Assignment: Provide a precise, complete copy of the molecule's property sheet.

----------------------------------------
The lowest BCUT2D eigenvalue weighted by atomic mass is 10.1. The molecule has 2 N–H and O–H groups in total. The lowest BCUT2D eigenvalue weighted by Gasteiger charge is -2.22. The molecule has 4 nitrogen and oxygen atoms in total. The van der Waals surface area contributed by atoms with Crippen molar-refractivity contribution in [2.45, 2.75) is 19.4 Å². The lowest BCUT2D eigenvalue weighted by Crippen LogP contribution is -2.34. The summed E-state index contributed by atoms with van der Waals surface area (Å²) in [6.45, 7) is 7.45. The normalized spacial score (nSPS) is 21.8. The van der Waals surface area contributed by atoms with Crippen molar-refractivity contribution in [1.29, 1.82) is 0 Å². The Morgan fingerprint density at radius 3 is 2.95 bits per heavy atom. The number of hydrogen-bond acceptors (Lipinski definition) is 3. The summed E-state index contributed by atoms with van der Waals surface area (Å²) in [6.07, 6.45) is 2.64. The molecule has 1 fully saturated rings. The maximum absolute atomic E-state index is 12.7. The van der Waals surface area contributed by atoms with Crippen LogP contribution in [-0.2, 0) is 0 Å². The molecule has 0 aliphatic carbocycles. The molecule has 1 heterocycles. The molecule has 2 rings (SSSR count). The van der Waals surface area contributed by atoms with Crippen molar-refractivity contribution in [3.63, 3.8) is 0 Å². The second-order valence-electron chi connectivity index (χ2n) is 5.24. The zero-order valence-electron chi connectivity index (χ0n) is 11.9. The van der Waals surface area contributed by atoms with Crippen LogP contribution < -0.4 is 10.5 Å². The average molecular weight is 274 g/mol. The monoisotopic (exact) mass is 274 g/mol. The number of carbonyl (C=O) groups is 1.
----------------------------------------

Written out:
The lowest BCUT2D eigenvalue weighted by atomic mass is 10.1. The molecule has 2 N–H and O–H groups in total. The lowest BCUT2D eigenvalue weighted by Gasteiger charge is -2.22. The molecule has 4 nitrogen and oxygen atoms in total. The van der Waals surface area contributed by atoms with Crippen molar-refractivity contribution in [2.45, 2.75) is 19.4 Å². The lowest BCUT2D eigenvalue weighted by Crippen LogP contribution is -2.34. The summed E-state index contributed by atoms with van der Waals surface area (Å²) in [6.45, 7) is 7.45. The normalized spacial score (nSPS) is 21.8. The van der Waals surface area contributed by atoms with Crippen molar-refractivity contribution in [1.29, 1.82) is 0 Å². The Morgan fingerprint density at radius 3 is 2.95 bits per heavy atom. The number of hydrogen-bond acceptors (Lipinski definition) is 3. The summed E-state index contributed by atoms with van der Waals surface area (Å²) in [6.07, 6.45) is 2.64. The molecule has 1 fully saturated rings. The maximum absolute atomic E-state index is 12.7. The van der Waals surface area contributed by atoms with Crippen LogP contribution in [-0.2, 0) is 0 Å². The molecule has 0 aliphatic carbocycles. The molecule has 1 heterocycles. The molecule has 2 rings (SSSR count). The van der Waals surface area contributed by atoms with Crippen molar-refractivity contribution in [3.63, 3.8) is 0 Å². The second-order valence-electron chi connectivity index (χ2n) is 5.24. The zero-order valence-electron chi connectivity index (χ0n) is 11.9. The van der Waals surface area contributed by atoms with Crippen LogP contribution < -0.4 is 10.5 Å². The average molecular weight is 274 g/mol. The monoisotopic (exact) mass is 274 g/mol. The number of carbonyl (C=O) groups is 1.